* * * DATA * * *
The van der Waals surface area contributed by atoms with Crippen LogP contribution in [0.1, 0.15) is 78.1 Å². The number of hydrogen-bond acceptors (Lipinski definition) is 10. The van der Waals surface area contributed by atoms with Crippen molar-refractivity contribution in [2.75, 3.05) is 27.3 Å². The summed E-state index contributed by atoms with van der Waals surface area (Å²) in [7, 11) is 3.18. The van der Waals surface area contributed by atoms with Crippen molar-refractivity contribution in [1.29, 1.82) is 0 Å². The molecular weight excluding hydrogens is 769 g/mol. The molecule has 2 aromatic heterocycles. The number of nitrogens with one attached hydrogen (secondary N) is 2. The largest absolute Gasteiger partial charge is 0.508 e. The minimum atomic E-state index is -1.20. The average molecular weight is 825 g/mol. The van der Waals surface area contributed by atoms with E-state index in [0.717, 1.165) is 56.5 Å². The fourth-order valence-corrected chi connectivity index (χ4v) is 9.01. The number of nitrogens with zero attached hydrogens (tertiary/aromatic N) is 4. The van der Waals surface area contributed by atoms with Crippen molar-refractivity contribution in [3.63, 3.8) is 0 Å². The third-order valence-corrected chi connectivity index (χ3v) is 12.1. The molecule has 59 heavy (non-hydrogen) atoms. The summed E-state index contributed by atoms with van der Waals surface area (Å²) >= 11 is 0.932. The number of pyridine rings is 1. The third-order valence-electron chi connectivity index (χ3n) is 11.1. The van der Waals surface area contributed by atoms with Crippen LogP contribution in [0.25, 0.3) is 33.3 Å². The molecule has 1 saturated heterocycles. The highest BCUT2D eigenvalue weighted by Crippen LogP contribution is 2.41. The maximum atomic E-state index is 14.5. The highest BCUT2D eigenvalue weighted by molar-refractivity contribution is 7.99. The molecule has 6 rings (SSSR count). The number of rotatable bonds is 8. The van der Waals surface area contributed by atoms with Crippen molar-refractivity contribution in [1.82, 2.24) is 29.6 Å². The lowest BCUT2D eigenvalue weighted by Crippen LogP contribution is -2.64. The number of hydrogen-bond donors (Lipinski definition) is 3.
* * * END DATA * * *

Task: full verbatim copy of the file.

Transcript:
The van der Waals surface area contributed by atoms with Crippen LogP contribution in [0.1, 0.15) is 78.1 Å². The number of hydrogen-bond acceptors (Lipinski definition) is 10. The van der Waals surface area contributed by atoms with Crippen molar-refractivity contribution in [2.75, 3.05) is 27.3 Å². The summed E-state index contributed by atoms with van der Waals surface area (Å²) in [7, 11) is 3.18. The van der Waals surface area contributed by atoms with Crippen molar-refractivity contribution in [1.29, 1.82) is 0 Å². The molecular weight excluding hydrogens is 769 g/mol. The molecule has 2 aromatic heterocycles. The number of nitrogens with one attached hydrogen (secondary N) is 2. The largest absolute Gasteiger partial charge is 0.508 e. The minimum atomic E-state index is -1.20. The average molecular weight is 825 g/mol. The van der Waals surface area contributed by atoms with E-state index in [0.717, 1.165) is 56.5 Å². The fourth-order valence-corrected chi connectivity index (χ4v) is 9.01. The number of nitrogens with zero attached hydrogens (tertiary/aromatic N) is 4. The van der Waals surface area contributed by atoms with Crippen molar-refractivity contribution in [3.63, 3.8) is 0 Å². The third-order valence-corrected chi connectivity index (χ3v) is 12.1. The molecule has 59 heavy (non-hydrogen) atoms. The summed E-state index contributed by atoms with van der Waals surface area (Å²) >= 11 is 0.932. The number of pyridine rings is 1. The third-order valence-electron chi connectivity index (χ3n) is 11.1. The van der Waals surface area contributed by atoms with Crippen LogP contribution in [0.25, 0.3) is 33.3 Å². The molecule has 1 saturated heterocycles. The highest BCUT2D eigenvalue weighted by Crippen LogP contribution is 2.41. The maximum atomic E-state index is 14.5. The highest BCUT2D eigenvalue weighted by molar-refractivity contribution is 7.99. The molecule has 6 rings (SSSR count). The number of rotatable bonds is 8. The van der Waals surface area contributed by atoms with Crippen molar-refractivity contribution in [1.82, 2.24) is 29.6 Å². The lowest BCUT2D eigenvalue weighted by Crippen LogP contribution is -2.64. The number of hydrogen-bond donors (Lipinski definition) is 3.